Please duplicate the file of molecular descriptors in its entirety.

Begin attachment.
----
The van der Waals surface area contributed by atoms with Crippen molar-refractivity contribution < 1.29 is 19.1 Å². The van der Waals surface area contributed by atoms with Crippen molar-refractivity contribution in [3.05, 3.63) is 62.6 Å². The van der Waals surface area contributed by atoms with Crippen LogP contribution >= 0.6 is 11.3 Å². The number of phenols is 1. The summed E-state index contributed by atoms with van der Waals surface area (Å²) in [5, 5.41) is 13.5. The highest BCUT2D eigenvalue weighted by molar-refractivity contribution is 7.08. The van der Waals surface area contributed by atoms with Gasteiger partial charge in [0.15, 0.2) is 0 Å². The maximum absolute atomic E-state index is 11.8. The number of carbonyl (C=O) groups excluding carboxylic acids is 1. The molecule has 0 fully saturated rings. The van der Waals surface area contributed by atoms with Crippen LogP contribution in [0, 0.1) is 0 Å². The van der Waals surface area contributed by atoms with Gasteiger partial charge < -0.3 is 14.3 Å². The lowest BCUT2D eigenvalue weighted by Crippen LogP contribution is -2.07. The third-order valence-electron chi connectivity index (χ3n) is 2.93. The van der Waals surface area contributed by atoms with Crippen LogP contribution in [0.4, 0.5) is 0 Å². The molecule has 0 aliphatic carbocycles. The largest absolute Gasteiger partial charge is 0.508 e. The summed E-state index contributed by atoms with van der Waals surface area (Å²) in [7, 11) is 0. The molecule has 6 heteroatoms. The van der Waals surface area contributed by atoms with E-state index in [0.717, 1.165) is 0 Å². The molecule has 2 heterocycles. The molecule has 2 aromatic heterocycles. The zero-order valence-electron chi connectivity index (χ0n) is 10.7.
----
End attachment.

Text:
The van der Waals surface area contributed by atoms with Crippen molar-refractivity contribution < 1.29 is 19.1 Å². The van der Waals surface area contributed by atoms with Crippen molar-refractivity contribution in [3.05, 3.63) is 62.6 Å². The van der Waals surface area contributed by atoms with Crippen LogP contribution >= 0.6 is 11.3 Å². The number of phenols is 1. The summed E-state index contributed by atoms with van der Waals surface area (Å²) in [5, 5.41) is 13.5. The highest BCUT2D eigenvalue weighted by molar-refractivity contribution is 7.08. The van der Waals surface area contributed by atoms with Gasteiger partial charge in [0.15, 0.2) is 0 Å². The maximum absolute atomic E-state index is 11.8. The number of carbonyl (C=O) groups excluding carboxylic acids is 1. The molecule has 0 fully saturated rings. The van der Waals surface area contributed by atoms with Crippen LogP contribution in [0, 0.1) is 0 Å². The van der Waals surface area contributed by atoms with Gasteiger partial charge < -0.3 is 14.3 Å². The lowest BCUT2D eigenvalue weighted by Crippen LogP contribution is -2.07. The third-order valence-electron chi connectivity index (χ3n) is 2.93. The van der Waals surface area contributed by atoms with Crippen LogP contribution in [0.4, 0.5) is 0 Å². The molecule has 0 aliphatic carbocycles. The largest absolute Gasteiger partial charge is 0.508 e. The summed E-state index contributed by atoms with van der Waals surface area (Å²) in [7, 11) is 0. The molecule has 6 heteroatoms. The van der Waals surface area contributed by atoms with E-state index in [0.717, 1.165) is 0 Å². The molecule has 2 heterocycles. The molecule has 2 aromatic heterocycles. The zero-order valence-electron chi connectivity index (χ0n) is 10.7.